Today (2/16/17) the Massachusetts Institute of Technology held two identical community meetings to discuss the redevelopment of the Volpe site. The first at 12 noon at MIT, and the second at 5:30 PM at the Boston Marriott Cambridge Hotel in Kendal Square. I would like it to be known today, that from day one I went on official municipal record, condemning the proposed deal to rid the Volpe Center of 14 acres of property, both land and facilities, as legally unfair and unethical as it pertained to the local homelessness sector and mosaic. The land and facilities in question has been laying dormant for sometime now. Responsibilities under Title V were initially violated by four regional federal entities, by not informing the local homelessness sector and mosaic, that suitable federally owned real property, categorized as underutilized, un-utilized, excess, or surplus was available, at no cost to the homelessness sector and mosaic.

    The four regional federal entities in neglect of their responsibilities in this matter are the regional general Service Administration (GSA), the Department of Housing and Urban Development (HUD), the Department of Health and Human Services, and the Inter-Agency Council on Homelessness (ICH). At the cost of circumventing federal homeless mandated rights’, under Title V and a Quasi mixture of other Civil , Human and Fair Housing Rights, etc., the then city municipal administration and policy makers, went along and ahead with this nebulous exchange deal with the Massachusetts Institute of Technology (MIT) to finance a new building for the Regional Federal Transportation Center, approving the up zoning for it.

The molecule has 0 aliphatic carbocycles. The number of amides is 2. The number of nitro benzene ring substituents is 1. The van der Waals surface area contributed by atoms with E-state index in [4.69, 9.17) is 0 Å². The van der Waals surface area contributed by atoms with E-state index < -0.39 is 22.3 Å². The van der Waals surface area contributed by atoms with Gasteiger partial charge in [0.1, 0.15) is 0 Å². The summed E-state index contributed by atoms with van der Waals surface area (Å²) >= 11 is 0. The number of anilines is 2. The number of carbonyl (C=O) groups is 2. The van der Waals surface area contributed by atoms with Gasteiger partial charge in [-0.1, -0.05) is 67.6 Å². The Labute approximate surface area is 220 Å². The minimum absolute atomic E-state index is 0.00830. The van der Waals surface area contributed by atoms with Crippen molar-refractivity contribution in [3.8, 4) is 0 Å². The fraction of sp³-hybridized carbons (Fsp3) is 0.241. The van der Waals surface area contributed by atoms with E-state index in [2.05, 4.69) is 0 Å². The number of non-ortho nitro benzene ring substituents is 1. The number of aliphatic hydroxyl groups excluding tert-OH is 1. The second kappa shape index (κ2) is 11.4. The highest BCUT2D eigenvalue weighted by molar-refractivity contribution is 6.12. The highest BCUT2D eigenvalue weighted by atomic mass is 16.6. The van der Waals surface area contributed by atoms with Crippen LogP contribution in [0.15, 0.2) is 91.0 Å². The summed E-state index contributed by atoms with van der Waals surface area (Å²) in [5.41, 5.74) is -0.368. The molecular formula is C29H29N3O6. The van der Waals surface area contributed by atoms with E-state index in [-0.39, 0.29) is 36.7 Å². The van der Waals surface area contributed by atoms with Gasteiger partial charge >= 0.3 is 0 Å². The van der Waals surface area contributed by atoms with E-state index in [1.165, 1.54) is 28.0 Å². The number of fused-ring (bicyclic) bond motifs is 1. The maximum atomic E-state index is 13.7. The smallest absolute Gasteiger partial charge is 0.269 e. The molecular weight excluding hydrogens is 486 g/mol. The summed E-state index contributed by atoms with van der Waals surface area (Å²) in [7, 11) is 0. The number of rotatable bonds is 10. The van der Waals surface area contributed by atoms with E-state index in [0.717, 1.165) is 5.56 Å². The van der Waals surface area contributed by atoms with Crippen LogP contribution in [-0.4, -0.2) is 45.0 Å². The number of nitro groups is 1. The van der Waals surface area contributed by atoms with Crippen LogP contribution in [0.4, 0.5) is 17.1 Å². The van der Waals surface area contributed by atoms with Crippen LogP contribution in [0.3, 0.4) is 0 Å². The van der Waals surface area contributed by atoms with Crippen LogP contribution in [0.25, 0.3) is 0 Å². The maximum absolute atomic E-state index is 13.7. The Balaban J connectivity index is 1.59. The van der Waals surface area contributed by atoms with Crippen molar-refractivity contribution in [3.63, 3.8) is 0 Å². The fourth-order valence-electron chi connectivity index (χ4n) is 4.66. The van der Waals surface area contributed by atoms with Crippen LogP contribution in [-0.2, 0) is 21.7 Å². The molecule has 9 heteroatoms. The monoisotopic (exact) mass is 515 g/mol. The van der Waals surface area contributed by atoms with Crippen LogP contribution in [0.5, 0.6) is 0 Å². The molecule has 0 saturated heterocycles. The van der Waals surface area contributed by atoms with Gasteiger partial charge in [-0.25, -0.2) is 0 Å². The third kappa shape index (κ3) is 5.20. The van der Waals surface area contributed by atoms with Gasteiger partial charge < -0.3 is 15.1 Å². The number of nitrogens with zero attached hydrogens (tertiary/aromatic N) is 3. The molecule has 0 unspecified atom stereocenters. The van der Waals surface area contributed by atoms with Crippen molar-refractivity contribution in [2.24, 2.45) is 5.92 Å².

The Homeless Sector and Mosaic was completely eliminated through these up-zoning land use policies changes, and the need to address homelessness and poverty housing, according to Title V Mandates, etc, that is the need to address homelessness and poverty on vacant government owned land and facilities. The mentioned regional federal entities, totally circumvented any mentioning or participation of a homelessness sector and mosaic, in any of the steps it or they took to closed this deal with MIT, now resulting in direct legal violations of Title V, and other federal civil rights mandates, that pertain to creating homes for homeless peoples with unused government property. The regional federal entities involved failed to fairly and accurately, report their Title V eligible property, as required under both the statutes and Orders.